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Angular acceleration of an arm

  1. Oct 16, 2013 #1
    1. The problem statement, all variables and given/known data

    Assume that a 1.20-kg ball is thrown solely by the action of the forearm, which rotates about the elbow joint under the action of the triceps muscle, the figure. The ball is accelerated uniformly from rest to 9.5m/s in 0.38s , at which point it is released. Assume that the forearm has a mass of 3.7 kg and rotates like a uniform rod about an axis at its end.

    Part A: Calculate the angular acceleration of the arm.

    Part B:Calculate the force required of the triceps muscle.

    2. Relevant equations
    i believe angular acceleration=Δω/Δt

    3. The attempt at a solution

    really lost on this problem physic is not my strong suit.
  2. jcsd
  3. Oct 16, 2013 #2
    Well, for part A, you pretty much solved it already. Just plug in the 9.5m/s for Δω, and .38s for Δt. For part B, remember that F=ma. You calculuated the angular acceleration, and you are given mass, once again, just plug it all in.
  4. Oct 16, 2013 #3
    Is there any diagram associated with your questions which may contain useful information? This question is not solvable without the length of arm.
  5. Oct 16, 2013 #4
    if you arent solving for torque, why is the length of the arm necessary?
  6. Oct 16, 2013 #5
  7. Oct 16, 2013 #6
    The unit for Δω is rad/s. 9.5m/s should be speed.
  8. Oct 16, 2013 #7
    Torque never come to my mind when i mention the length of the arm.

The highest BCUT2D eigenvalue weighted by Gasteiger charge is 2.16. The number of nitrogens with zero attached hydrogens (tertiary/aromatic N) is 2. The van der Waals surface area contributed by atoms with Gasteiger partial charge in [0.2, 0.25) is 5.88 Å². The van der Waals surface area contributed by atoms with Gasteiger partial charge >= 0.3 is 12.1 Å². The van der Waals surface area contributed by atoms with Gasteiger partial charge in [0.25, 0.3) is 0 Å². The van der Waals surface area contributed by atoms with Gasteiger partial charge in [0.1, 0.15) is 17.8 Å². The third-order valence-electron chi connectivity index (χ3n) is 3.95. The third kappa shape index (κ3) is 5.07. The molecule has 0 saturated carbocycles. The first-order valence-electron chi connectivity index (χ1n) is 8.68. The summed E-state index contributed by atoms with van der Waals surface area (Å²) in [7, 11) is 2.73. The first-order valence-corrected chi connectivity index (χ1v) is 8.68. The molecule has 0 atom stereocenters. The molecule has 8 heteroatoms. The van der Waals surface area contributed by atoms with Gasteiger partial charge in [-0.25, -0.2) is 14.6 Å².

since v=rω, it is important to have r in order to solve for ω.
  9. Oct 16, 2013 #8
    For part A, you can start from the equation "angular acceleration=Δω/Δt". (Note the word angular, acceleration is different from angular acceleration)

    By using v=rω, substitute into α =Δω/Δt and you will get the answer.

    For part b, it is already answered by Periapsis, except that you should use acceleration instead of angular acceleration in your "F=ma".
  10. Oct 16, 2013 #9
    so i substitute the equation for α in v=rω?
  11. Oct 16, 2013 #10
    what would r be?
  12. Oct 16, 2013 #11
    Originally, you have α=Δω/Δt. Now use ω=v/r to replace the ω in your original equation.

    r will be the length of arm. What do you think is the length of arm, according to the diagram provided?
  13. Oct 16, 2013 #12
    wouldn't it be 31?
  14. Oct 16, 2013 #13
    or .o31 m?
  15. Oct 16, 2013 #14
    it's neither of them. Since this has to do with unit conversion, I suggest you revise it from your textbook. You will find yourself solving problems with ease once you have strong command of the basics.
  16. Oct 16, 2013 #15
    oh dang my bad it was .31!
  17. Oct 16, 2013 #16
    Now you get it.:smile:
  18. Oct 16, 2013 #17
    so now ill just plug in the acceleration i found and the mass
  19. Oct 16, 2013 #18
    but which mass would i use?
  20. Oct 16, 2013 #19
    F=ma says that an object with mass m will experience acceleration a under force F.

    The acceleration you obtained belong to which object? Arm? Ball?

    Which mass should you use then?
  21. Oct 16, 2013 #20
    the mass of the arm? correct
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